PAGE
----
Lack of urgency characterizes climate change conference

Utterly inadequate,” are the words chosen by the United Nations Secretary-General Antonio Guterres to describe present efforts to reach emission reduction targets. With the climate crisis only increasing in severity, one would think that the failing commitment of most countries’ Paris commitments would produce an impassioned atmosphere at this years World Climate Change Conference in Madrid (Conference of the parties -COP25). But according to a Guardian report on the conference, that is exactly what is lacking:

The sense of urgency scientists have warned is needed, and that is felt in the outside world among those worst affected by climate breakdown, is still missing from these negotiating rooms.

Fiona Harvey
Environment Correspondent

The importance of COP

Only next year, at the London Conference of the Parties, will countries have to update their Paris commitments (established at COP21). Of the 184 countries who made climate change pledges at the 2015 Paris summit, a report published in November by the Universal Ecological Fund deemed only 36 pledges sufficient. Meanwhile, there is much concern over the proposed energy charter treaty (ECT). As it stands, the ECT could significantly undermine present and future climate actions.

Gulf between ambition and action

These conferences have for years been trying to increase the ambitions and expediency of our responses to climate change. However, Naoyuki Yamagishi of WWF Japan saw COP25 as a “last chance” to raise such ambitions. COP25 unfortunately ended without realizing many of its attendees’ goals for increased ambition, but not through a lack of passion. Delegates loudly voiced the need for increased ambitions regarding emissions reduction targets and expedited timetables. There nevertheless remained till the end of the conference a discordance between the clarion call and final agreements.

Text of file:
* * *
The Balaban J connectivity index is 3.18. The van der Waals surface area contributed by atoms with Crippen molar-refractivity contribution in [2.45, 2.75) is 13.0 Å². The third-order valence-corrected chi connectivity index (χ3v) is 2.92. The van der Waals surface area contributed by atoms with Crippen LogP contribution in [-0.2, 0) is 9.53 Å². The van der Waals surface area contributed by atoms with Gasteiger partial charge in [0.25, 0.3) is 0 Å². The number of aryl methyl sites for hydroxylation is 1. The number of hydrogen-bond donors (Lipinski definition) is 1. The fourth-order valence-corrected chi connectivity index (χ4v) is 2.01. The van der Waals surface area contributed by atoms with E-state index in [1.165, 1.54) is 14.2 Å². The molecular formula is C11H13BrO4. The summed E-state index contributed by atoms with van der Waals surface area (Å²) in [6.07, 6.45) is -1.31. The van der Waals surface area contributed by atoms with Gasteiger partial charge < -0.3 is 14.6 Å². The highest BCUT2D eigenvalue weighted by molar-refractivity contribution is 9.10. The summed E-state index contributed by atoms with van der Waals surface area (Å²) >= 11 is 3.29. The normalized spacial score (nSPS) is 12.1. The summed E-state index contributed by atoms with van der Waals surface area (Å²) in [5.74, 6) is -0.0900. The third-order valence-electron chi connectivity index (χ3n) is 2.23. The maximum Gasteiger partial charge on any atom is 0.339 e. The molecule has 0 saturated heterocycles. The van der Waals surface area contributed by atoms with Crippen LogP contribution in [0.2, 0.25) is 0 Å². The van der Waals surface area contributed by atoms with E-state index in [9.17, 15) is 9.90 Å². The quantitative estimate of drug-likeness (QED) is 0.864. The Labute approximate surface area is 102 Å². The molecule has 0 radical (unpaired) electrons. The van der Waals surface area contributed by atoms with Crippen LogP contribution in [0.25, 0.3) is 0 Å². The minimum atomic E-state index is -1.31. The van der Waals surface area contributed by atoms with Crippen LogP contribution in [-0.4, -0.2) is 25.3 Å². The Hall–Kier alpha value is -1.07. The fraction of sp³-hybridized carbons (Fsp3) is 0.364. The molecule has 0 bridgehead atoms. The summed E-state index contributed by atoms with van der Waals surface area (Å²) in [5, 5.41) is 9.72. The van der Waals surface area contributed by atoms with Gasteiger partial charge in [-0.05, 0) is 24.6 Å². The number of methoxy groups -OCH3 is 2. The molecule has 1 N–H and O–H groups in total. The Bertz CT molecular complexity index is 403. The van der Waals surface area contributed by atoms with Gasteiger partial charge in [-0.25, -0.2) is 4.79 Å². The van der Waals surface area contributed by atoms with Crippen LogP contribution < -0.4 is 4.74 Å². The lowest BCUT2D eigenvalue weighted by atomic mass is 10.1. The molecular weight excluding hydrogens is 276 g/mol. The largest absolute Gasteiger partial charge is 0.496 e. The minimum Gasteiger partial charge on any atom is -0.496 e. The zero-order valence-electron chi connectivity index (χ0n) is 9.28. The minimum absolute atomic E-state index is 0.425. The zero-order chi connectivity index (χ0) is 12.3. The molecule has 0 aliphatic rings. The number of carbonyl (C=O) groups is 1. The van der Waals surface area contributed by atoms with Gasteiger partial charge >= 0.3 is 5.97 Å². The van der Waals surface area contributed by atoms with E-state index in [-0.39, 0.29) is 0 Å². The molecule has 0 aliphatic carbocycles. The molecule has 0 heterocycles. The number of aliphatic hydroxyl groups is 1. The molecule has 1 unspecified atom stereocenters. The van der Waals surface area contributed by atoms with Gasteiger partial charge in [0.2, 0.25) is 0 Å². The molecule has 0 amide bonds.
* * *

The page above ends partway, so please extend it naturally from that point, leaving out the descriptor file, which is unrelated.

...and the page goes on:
A gap also persists between who is emphasizing “ambition”, in addition to the variegated details regarding the extent and even definition of the ambition. Generally, vulnerable and/or developing countries are among the most dedicated to ambition-related proposals and language, such as the Association of Small Island States (AOSIS), while rich, developed countries often either had other priorities or a more lax attitude towards ambition (see chart in this Carbonbrief report).

Despite dedicated efforts, delegates deemed the ambition-related texts initially produced at the end of COP25 largely insufficient. So insufficient that some groups not only described the texts as failures, but as products that actually undermined the Paris Agreement. However, after the voiced-concerns over these ambition-texts were heard at the closing plenary session, amendments were made to strengthen these texts, which are now titled Chile Madrid Time for Action. The amendments did not drastically reduce much of the concern though.

For a final report on COP25, see the report by Earth Negotiations

Youth takes action

While one may view COP25 as another substantive failure, delegates and activists displayed powerful resolve and passion, particularly youth. In regards to the climate crisis, joint director of the Potsdam Institute for Climate Impact, Johan Rockström, says that there is an “inability to recognize that there is an emergency.”

However, the world’s youth are proving an exception to this, at COP25 and beyond. Children and young adults have recently been an inspiring and galvanizing force for change in the climate movement (see Aljazeera). However, the onus still rests on our decision-makers, public and private, to fulfill their climate change commitments. Moreover, cooperation and solidarity are what is ultimately necessary. COP25 proved that some harmony is still lacking and that it should be our renewed focus in the new decade.

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